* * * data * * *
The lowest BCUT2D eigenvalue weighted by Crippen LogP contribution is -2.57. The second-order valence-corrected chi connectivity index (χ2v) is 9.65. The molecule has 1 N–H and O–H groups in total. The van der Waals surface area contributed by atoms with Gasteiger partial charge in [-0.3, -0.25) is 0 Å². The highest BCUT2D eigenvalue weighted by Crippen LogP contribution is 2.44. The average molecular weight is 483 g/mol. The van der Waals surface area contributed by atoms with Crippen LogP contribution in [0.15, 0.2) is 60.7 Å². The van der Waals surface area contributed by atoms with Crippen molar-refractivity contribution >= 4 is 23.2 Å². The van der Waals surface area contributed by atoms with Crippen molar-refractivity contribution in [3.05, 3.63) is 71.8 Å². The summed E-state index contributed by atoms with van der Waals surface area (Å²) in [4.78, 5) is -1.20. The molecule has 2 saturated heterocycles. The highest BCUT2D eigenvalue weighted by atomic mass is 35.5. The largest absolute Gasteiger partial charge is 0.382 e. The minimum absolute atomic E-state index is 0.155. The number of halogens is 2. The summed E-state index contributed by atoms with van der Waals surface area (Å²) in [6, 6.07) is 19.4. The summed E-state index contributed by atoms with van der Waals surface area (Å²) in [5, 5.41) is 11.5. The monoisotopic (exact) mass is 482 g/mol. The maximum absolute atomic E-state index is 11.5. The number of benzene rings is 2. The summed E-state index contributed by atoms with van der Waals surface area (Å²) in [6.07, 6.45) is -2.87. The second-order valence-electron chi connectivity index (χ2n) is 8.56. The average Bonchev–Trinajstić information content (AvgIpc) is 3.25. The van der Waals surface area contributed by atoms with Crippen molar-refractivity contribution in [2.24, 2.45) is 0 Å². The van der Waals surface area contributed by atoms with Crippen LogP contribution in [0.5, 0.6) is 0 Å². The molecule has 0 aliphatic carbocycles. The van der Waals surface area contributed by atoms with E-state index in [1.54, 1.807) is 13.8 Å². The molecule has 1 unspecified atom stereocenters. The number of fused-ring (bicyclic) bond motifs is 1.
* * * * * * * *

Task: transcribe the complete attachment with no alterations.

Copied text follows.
The lowest BCUT2D eigenvalue weighted by Crippen LogP contribution is -2.57. The second-order valence-corrected chi connectivity index (χ2v) is 9.65. The molecule has 1 N–H and O–H groups in total. The van der Waals surface area contributed by atoms with Gasteiger partial charge in [-0.3, -0.25) is 0 Å². The highest BCUT2D eigenvalue weighted by Crippen LogP contribution is 2.44. The average molecular weight is 483 g/mol. The van der Waals surface area contributed by atoms with Crippen LogP contribution in [0.15, 0.2) is 60.7 Å². The van der Waals surface area contributed by atoms with Crippen molar-refractivity contribution >= 4 is 23.2 Å². The van der Waals surface area contributed by atoms with Crippen molar-refractivity contribution in [3.05, 3.63) is 71.8 Å². The summed E-state index contributed by atoms with van der Waals surface area (Å²) in [4.78, 5) is -1.20. The molecule has 2 saturated heterocycles. The highest BCUT2D eigenvalue weighted by atomic mass is 35.5. The largest absolute Gasteiger partial charge is 0.382 e. The minimum absolute atomic E-state index is 0.155. The number of halogens is 2. The summed E-state index contributed by atoms with van der Waals surface area (Å²) in [6, 6.07) is 19.4. The summed E-state index contributed by atoms with van der Waals surface area (Å²) in [5, 5.41) is 11.5. The monoisotopic (exact) mass is 482 g/mol. The maximum absolute atomic E-state index is 11.5. The number of benzene rings is 2. The summed E-state index contributed by atoms with van der Waals surface area (Å²) in [6.07, 6.45) is -2.87. The second-order valence-electron chi connectivity index (χ2n) is 8.56. The average Bonchev–Trinajstić information content (AvgIpc) is 3.25. The van der Waals surface area contributed by atoms with Crippen molar-refractivity contribution in [2.24, 2.45) is 0 Å². The van der Waals surface area contributed by atoms with Crippen LogP contribution in [0.5, 0.6) is 0 Å². The molecule has 0 aliphatic carbocycles. The van der Waals surface area contributed by atoms with E-state index in [1.54, 1.807) is 13.8 Å². The molecule has 1 unspecified atom stereocenters. The number of fused-ring (bicyclic) bond motifs is 1.